(Originally published as a newsletter for The Dragontree Holistic Day Spa)
About 12 years ago, my wife announced that she was going to open a spa and asked me if I wanted to move my practice there. I had been doing acupuncture for a few years in a more typical medical building. I was passionate about treating challenging cases and being taken seriously as a medical practitioner, so the prospect of moving into a spa was a bit difficult for me. I was concerned that this would be a place for “feel good” experiences rather than real healing. I thought of spa treatments as something of a luxury item – an indulgence. In the end, I chose to do it anyway.
I started my practice in the Dragontree, and I got to know and respect many massage therapists and aestheticians. Yet, for some time I maintained the attitude that much of what the spa offered was just “treats.” It took a while before I started paying attention to what was happening with the spa’s clients. People came in all day, every day, looking dull, weary, and tense, and they left looking peaceful and light. Sometimes it even happened to people who dropped in briefly, like the mailman, the plumber, and the UPS guy. I would be lying if I said that everyone who walked into the spa had amazing, transformative experiences, but it happened with such a majority of our visitors that I had to change my thinking about spa treatments, the spa atmosphere, and the whole idea of indulgence.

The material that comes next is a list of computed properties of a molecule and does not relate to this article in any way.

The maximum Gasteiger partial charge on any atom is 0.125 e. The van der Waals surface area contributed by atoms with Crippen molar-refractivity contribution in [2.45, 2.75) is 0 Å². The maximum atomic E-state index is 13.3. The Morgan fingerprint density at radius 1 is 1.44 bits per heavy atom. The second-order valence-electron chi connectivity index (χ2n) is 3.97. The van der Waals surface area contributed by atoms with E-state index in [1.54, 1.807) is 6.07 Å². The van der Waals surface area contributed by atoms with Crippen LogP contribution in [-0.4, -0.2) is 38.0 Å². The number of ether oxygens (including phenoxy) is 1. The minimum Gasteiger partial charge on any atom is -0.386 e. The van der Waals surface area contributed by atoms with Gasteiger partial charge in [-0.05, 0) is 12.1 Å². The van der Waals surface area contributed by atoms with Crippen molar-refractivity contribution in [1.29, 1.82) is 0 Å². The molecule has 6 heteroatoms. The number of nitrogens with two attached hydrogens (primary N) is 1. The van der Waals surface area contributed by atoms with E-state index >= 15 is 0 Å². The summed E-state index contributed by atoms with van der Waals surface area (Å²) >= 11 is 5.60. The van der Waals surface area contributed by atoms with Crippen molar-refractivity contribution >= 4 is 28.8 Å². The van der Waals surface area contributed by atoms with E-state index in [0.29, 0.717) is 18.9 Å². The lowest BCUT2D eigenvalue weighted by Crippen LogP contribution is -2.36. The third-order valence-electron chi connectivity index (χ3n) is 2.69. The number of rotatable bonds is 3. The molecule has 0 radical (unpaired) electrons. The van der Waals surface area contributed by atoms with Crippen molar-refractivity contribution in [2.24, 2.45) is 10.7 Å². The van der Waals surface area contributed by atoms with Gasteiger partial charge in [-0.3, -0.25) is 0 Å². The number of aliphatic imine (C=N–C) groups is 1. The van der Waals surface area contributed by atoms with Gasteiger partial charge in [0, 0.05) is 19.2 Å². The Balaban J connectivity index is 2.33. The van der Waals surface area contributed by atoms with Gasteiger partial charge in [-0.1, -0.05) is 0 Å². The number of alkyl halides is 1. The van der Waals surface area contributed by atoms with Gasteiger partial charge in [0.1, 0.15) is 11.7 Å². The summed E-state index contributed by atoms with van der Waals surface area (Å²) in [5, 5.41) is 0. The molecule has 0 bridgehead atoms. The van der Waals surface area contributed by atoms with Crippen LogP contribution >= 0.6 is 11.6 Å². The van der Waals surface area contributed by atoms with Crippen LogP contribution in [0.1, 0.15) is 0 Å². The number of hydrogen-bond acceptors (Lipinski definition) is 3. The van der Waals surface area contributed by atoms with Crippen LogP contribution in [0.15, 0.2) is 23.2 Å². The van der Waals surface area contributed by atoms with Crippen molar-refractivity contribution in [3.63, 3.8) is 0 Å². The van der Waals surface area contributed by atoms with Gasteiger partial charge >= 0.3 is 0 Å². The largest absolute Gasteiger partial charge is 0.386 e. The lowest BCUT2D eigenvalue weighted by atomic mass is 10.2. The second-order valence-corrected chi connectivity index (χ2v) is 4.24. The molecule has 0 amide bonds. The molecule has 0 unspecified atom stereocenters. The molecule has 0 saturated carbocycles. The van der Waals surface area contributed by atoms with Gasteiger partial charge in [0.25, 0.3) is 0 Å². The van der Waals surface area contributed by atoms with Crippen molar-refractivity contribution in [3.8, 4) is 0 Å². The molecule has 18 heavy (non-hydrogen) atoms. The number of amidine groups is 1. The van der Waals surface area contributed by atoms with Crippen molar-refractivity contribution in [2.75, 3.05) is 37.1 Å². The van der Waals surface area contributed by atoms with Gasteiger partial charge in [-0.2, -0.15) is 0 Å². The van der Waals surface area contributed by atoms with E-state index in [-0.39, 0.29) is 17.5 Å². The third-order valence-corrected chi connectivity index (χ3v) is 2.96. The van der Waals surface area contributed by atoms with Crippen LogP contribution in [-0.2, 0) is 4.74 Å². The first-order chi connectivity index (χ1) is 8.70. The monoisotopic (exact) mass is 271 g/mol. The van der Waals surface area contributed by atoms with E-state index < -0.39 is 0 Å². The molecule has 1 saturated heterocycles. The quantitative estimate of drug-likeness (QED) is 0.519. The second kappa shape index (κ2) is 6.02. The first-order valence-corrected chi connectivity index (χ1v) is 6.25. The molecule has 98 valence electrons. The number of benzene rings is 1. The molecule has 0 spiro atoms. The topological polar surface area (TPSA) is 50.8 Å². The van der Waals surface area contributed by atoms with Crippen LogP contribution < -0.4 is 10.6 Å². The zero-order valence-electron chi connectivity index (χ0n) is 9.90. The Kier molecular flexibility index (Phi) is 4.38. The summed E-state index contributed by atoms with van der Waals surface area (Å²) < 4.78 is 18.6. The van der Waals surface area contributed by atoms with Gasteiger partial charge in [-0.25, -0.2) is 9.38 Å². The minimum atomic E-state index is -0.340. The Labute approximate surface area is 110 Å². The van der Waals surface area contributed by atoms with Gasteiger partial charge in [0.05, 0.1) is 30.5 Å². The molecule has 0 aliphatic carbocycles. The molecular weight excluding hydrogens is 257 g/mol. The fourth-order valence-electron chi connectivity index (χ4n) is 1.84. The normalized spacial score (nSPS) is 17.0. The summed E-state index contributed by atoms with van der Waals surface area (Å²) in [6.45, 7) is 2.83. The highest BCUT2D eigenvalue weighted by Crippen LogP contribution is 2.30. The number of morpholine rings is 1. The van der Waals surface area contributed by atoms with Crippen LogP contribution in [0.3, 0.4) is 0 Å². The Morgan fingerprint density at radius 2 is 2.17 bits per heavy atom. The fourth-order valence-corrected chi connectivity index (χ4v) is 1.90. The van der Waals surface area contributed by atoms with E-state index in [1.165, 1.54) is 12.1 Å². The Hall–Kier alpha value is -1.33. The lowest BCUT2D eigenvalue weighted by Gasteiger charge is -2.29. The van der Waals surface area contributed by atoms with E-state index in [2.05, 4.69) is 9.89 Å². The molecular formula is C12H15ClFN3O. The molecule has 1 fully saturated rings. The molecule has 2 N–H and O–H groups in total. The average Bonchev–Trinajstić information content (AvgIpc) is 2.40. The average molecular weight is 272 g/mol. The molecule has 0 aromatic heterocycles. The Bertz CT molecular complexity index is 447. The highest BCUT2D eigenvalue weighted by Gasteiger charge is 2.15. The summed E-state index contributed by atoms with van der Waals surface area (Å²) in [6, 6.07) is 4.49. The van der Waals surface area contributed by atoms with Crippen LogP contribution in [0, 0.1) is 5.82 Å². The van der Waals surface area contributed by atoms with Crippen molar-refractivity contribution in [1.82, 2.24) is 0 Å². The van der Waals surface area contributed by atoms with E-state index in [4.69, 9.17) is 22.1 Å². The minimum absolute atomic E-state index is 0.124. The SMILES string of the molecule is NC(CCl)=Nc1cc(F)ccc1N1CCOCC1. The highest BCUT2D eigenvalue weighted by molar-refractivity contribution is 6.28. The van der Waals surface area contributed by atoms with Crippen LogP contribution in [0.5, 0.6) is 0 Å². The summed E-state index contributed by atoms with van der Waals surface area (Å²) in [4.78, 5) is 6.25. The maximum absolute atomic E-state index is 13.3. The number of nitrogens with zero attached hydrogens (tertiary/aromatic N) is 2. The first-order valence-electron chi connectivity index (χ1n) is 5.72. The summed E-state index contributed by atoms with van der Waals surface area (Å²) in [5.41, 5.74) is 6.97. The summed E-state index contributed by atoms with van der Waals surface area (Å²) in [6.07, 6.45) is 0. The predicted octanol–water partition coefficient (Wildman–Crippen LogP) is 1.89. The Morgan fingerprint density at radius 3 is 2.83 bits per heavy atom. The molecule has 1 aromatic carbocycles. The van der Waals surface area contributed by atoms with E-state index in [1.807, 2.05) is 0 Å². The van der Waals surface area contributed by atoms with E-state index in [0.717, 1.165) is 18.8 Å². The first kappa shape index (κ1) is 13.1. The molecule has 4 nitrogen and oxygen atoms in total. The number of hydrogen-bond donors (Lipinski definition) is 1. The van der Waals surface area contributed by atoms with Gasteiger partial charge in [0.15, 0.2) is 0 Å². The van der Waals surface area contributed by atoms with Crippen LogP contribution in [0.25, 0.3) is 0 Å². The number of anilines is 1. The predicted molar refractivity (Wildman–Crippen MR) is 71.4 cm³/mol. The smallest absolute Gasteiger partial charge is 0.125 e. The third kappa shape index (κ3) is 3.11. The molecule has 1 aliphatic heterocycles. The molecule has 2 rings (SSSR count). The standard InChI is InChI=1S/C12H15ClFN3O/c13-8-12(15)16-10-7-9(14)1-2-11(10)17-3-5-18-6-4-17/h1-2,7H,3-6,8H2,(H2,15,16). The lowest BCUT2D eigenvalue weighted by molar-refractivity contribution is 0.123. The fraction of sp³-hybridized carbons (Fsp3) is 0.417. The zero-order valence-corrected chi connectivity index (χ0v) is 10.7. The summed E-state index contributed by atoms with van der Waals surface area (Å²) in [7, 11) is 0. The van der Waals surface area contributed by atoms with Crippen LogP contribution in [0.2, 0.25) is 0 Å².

I saw that, like many people, I had dismissed the clinical validity of people’s experiences because of the mere fact that the treatment they received felt good. Because it feels good, I thought, it’s an indulgence. After all, we all know medicine is not supposed to be pleasant, right? My experience of medicine while growing up was that it was frightening, tasted bad, or hurt. Sometimes all three. The idea that something could be therapeutic and also thoroughly enjoyable directly conflicted with my past experience.
Throughout our culture, there is a belief that there are certain things about life that nobody likes – including many of the things that are supposed to be good for us, such as exercise, eating vegetables, and getting a colonoscopy – but you just have to grit your teeth and get through it. The corollary to this unfortunate perspective is that if it feels good, it’s either bad for you or there’s something is wrong with you for enjoying it. Maybe it’s a parting gift from our Puritan forebears. If you really love your job you’re probably not working hard enough; if you really enjoy cleaning the house, you’re probably neurotic; if you’re happy all the time, you probably need a psychiatric evaluation. But feeling good is our birthright!
If we believe that feeling good is truly an indulgence, it is easy to see why we might try to subconsciously limit how good we feel, or why we might temper any episodes of enjoyment with a generous dose of guilt (that should do the trick!). It is very important, though, that we do not succumb to the temptation to degrade our experiences.
The most profound truths are so simple we tend to miss them, and such is the case here. Feeling good doesn’t diminish the benefit of spa treatments – in fact, the good feeling is part of the treatment! No double-blind studies are necessary: feeling good is therapeutic. When we feel good, everything about us shifts toward a state of balance. We all know this in our hearts.